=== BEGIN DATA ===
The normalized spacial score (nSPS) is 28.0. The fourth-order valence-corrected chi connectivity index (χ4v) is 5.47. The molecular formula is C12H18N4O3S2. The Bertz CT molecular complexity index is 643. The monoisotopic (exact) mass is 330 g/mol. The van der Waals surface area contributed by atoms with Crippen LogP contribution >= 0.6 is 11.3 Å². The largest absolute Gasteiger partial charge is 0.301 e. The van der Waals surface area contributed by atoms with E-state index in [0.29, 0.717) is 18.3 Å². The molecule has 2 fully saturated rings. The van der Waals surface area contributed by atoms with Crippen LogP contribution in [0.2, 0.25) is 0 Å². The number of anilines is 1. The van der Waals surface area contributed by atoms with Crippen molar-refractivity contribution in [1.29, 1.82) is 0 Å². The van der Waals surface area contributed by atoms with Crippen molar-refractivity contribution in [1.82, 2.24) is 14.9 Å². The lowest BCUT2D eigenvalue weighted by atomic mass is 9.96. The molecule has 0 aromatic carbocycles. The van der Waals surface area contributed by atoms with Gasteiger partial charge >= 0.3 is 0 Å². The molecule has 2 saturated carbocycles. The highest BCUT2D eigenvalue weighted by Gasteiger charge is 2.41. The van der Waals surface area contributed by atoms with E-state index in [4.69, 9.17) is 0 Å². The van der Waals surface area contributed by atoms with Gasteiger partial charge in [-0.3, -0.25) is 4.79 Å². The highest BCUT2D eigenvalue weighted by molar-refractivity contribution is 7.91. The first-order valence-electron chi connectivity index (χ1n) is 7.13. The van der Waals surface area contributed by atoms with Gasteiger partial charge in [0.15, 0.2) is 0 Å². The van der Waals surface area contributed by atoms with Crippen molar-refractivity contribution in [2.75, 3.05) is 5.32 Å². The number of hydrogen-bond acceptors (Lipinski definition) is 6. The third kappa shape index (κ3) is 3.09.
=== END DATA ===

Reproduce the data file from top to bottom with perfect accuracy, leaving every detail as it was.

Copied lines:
The normalized spacial score (nSPS) is 28.0. The fourth-order valence-corrected chi connectivity index (χ4v) is 5.47. The molecular formula is C12H18N4O3S2. The Bertz CT molecular complexity index is 643. The monoisotopic (exact) mass is 330 g/mol. The van der Waals surface area contributed by atoms with Crippen LogP contribution >= 0.6 is 11.3 Å². The largest absolute Gasteiger partial charge is 0.301 e. The van der Waals surface area contributed by atoms with E-state index in [0.29, 0.717) is 18.3 Å². The molecule has 2 fully saturated rings. The van der Waals surface area contributed by atoms with Crippen LogP contribution in [0.2, 0.25) is 0 Å². The number of anilines is 1. The van der Waals surface area contributed by atoms with Crippen molar-refractivity contribution in [1.29, 1.82) is 0 Å². The van der Waals surface area contributed by atoms with Crippen molar-refractivity contribution in [1.82, 2.24) is 14.9 Å². The lowest BCUT2D eigenvalue weighted by atomic mass is 9.96. The molecule has 0 aromatic carbocycles. The van der Waals surface area contributed by atoms with Gasteiger partial charge >= 0.3 is 0 Å². The molecule has 2 saturated carbocycles. The highest BCUT2D eigenvalue weighted by Gasteiger charge is 2.41. The van der Waals surface area contributed by atoms with E-state index in [4.69, 9.17) is 0 Å². The van der Waals surface area contributed by atoms with Gasteiger partial charge in [-0.3, -0.25) is 4.79 Å². The highest BCUT2D eigenvalue weighted by molar-refractivity contribution is 7.91. The first-order valence-electron chi connectivity index (χ1n) is 7.13. The van der Waals surface area contributed by atoms with Gasteiger partial charge in [0.15, 0.2) is 0 Å². The van der Waals surface area contributed by atoms with Crippen molar-refractivity contribution in [2.75, 3.05) is 5.32 Å². The number of hydrogen-bond acceptors (Lipinski definition) is 6. The third kappa shape index (κ3) is 3.09.